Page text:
Investing in I.T During a downtime = strategic advantage December 18, 2007Posted by Darth Sidious in Business Management.
Many industries are cyclical, and when the market goes down there’s nothing you can do about that. So to maintain your profit levels you do the most logical thing – cut costs by eliminating duplication, unnecessary bloat, unproductive departments, kill losing product lines, etc… And a very popular victim is I.T (I.T infrastructure, software development, etc…).
No doubt about it, I.T is a costly overhead – and usually categorized as a cost center and thus viewed as a necessary evil. But consider this scenario:
During a down market, you cut back on your I.T costs and save some money in the short term. Your existing I.T investment has staying power, but overtime your I.T capability will begin to languish (technology will become obsolete, servers will start dying, etc…).
Eventually the market picks up, and you begin to invest in I.T again. However the return isn’t immediate, it takes time to put together the project plans, the projects themselves take months to years to complete, you have logistical challenges of trying to get things that are obsolete back to par again, etc…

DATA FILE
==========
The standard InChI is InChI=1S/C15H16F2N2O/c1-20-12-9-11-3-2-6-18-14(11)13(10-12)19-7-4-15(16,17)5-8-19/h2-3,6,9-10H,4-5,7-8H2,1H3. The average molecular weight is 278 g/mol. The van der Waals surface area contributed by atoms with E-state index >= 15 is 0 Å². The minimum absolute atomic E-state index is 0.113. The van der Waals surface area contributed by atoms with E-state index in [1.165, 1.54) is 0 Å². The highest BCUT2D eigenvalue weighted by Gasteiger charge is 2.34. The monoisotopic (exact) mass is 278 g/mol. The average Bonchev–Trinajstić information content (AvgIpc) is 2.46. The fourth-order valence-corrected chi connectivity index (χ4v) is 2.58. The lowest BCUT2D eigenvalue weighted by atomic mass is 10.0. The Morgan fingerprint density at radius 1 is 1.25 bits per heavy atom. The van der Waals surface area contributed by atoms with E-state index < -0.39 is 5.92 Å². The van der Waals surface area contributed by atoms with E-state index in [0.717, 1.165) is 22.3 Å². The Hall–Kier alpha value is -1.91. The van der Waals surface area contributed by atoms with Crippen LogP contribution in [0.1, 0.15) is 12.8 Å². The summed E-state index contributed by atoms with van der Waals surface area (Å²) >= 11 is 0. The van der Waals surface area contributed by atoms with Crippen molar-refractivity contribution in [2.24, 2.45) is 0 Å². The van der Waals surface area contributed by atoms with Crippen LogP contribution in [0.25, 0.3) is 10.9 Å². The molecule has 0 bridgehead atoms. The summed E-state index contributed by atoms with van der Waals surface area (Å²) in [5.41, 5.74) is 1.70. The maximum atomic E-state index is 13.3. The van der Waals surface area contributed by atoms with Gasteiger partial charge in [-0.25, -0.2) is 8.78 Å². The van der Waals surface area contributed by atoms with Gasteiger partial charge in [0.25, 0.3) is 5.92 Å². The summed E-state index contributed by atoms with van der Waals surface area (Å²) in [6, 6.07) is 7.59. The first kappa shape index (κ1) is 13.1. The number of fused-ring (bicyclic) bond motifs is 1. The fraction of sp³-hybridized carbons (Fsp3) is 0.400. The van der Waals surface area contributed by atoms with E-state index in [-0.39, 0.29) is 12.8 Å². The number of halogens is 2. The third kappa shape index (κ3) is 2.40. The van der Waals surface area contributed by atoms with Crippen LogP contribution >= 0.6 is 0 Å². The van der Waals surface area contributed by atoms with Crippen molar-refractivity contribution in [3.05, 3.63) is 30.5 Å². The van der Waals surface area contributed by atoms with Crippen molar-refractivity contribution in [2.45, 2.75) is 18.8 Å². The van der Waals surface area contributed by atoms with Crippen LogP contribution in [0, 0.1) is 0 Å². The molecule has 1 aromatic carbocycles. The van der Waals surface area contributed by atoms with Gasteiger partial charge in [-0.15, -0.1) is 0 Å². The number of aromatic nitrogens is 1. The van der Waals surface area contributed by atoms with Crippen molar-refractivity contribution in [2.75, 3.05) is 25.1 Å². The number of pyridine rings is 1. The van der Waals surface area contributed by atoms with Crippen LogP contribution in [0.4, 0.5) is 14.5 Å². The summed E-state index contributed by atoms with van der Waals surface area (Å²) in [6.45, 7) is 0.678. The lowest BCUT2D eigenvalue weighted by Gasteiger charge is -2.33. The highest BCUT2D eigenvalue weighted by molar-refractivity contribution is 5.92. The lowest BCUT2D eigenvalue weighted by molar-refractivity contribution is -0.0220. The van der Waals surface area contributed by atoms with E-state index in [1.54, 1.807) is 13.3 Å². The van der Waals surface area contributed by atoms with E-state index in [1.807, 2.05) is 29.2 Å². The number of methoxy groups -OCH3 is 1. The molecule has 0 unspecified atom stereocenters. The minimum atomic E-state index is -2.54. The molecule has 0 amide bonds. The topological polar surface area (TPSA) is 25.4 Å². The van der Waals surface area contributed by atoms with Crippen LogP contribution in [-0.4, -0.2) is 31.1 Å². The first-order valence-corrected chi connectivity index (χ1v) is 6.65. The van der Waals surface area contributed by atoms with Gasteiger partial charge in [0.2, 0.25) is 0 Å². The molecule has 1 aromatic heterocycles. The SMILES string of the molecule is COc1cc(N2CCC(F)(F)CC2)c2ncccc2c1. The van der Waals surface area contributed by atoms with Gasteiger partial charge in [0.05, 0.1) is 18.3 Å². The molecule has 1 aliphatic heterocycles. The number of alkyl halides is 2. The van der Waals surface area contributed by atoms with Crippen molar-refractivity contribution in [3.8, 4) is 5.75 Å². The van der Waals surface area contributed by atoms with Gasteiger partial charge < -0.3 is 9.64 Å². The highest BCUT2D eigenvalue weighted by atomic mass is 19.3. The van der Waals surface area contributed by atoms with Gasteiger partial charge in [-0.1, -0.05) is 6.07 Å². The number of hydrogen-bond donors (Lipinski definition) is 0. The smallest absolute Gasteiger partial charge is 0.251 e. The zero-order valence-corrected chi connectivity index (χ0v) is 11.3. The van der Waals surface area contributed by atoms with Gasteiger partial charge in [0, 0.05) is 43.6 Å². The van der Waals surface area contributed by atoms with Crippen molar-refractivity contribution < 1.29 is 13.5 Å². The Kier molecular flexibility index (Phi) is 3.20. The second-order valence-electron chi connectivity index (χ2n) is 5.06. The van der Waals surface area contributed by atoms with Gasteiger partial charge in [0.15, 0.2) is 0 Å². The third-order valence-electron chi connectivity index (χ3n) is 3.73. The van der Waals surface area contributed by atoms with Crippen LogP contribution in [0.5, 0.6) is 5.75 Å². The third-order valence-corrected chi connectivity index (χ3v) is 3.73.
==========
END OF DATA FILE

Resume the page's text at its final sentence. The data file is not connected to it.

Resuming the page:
During a down market, they continue to invest in their I.T. It helps them maintain their profitability, efficiency (e.g. automating as much as possible so that they can function on fewer staff, etc…). But here’s the best part – because their I.T is ready to go, as soon as the market picks up – from a technological capability perspective they’re poised to leverage the up market to the max.
The issue is Lag Time. Company B who now has a lag time of trying to catch up to Company A – they may eventually catch up, but they’ll need to invest even more into I.T in order to do it. And the worst part is, even though the market is up, from a technology capability perspective they’re way behind the game and unable to fully capitalize on the up market.
So from a business strategy perspective, there’s an opportunity to get way ahead of your competition if you know they’re the type to be a Company B. If your competition comprises of Company A’s, you better follow that approach if you want to survive, otherwise you let them get potentially years ahead of you technologically.